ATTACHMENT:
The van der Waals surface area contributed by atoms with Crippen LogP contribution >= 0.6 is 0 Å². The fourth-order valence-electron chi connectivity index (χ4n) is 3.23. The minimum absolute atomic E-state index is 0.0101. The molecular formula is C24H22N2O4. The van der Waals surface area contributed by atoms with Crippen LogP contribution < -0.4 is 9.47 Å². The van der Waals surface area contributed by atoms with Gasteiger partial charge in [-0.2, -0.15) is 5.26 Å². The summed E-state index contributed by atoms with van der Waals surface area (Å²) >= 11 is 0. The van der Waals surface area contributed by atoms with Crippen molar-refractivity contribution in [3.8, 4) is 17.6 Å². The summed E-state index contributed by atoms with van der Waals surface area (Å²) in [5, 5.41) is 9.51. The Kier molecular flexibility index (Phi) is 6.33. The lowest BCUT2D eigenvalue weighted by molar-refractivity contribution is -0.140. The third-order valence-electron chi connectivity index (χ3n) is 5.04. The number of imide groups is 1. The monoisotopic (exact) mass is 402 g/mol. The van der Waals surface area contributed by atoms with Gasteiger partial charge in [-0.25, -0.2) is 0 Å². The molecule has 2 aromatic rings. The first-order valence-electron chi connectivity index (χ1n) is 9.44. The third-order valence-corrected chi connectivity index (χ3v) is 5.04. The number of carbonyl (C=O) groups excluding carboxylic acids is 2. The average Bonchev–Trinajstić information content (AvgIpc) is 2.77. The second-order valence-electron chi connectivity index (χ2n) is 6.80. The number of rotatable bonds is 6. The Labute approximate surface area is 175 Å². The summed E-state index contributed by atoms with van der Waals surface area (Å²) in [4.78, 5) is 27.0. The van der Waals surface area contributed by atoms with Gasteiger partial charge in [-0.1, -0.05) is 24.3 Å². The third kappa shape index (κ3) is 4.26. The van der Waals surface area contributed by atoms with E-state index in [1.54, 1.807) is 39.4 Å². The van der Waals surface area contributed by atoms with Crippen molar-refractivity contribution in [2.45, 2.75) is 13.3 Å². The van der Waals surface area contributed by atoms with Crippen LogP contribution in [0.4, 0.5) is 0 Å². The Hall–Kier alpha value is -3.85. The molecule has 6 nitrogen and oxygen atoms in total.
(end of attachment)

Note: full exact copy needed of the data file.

The van der Waals surface area contributed by atoms with Crippen LogP contribution >= 0.6 is 0 Å². The fourth-order valence-electron chi connectivity index (χ4n) is 3.23. The minimum absolute atomic E-state index is 0.0101. The molecular formula is C24H22N2O4. The van der Waals surface area contributed by atoms with Crippen LogP contribution < -0.4 is 9.47 Å². The van der Waals surface area contributed by atoms with Gasteiger partial charge in [-0.2, -0.15) is 5.26 Å². The summed E-state index contributed by atoms with van der Waals surface area (Å²) >= 11 is 0. The van der Waals surface area contributed by atoms with Crippen molar-refractivity contribution in [3.8, 4) is 17.6 Å². The summed E-state index contributed by atoms with van der Waals surface area (Å²) in [5, 5.41) is 9.51. The Kier molecular flexibility index (Phi) is 6.33. The lowest BCUT2D eigenvalue weighted by molar-refractivity contribution is -0.140. The third-order valence-electron chi connectivity index (χ3n) is 5.04. The number of imide groups is 1. The monoisotopic (exact) mass is 402 g/mol. The van der Waals surface area contributed by atoms with Gasteiger partial charge in [-0.25, -0.2) is 0 Å². The molecule has 2 aromatic rings. The first-order valence-electron chi connectivity index (χ1n) is 9.44. The third-order valence-corrected chi connectivity index (χ3v) is 5.04. The number of carbonyl (C=O) groups excluding carboxylic acids is 2. The average Bonchev–Trinajstić information content (AvgIpc) is 2.77. The second-order valence-electron chi connectivity index (χ2n) is 6.80. The number of rotatable bonds is 6. The Labute approximate surface area is 175 Å². The summed E-state index contributed by atoms with van der Waals surface area (Å²) in [4.78, 5) is 27.0. The van der Waals surface area contributed by atoms with Gasteiger partial charge in [-0.1, -0.05) is 24.3 Å². The third kappa shape index (κ3) is 4.26. The van der Waals surface area contributed by atoms with E-state index in [1.54, 1.807) is 39.4 Å². The van der Waals surface area contributed by atoms with Crippen molar-refractivity contribution in [2.45, 2.75) is 13.3 Å². The van der Waals surface area contributed by atoms with Crippen LogP contribution in [0.4, 0.5) is 0 Å². The Hall–Kier alpha value is -3.85. The molecule has 6 nitrogen and oxygen atoms in total.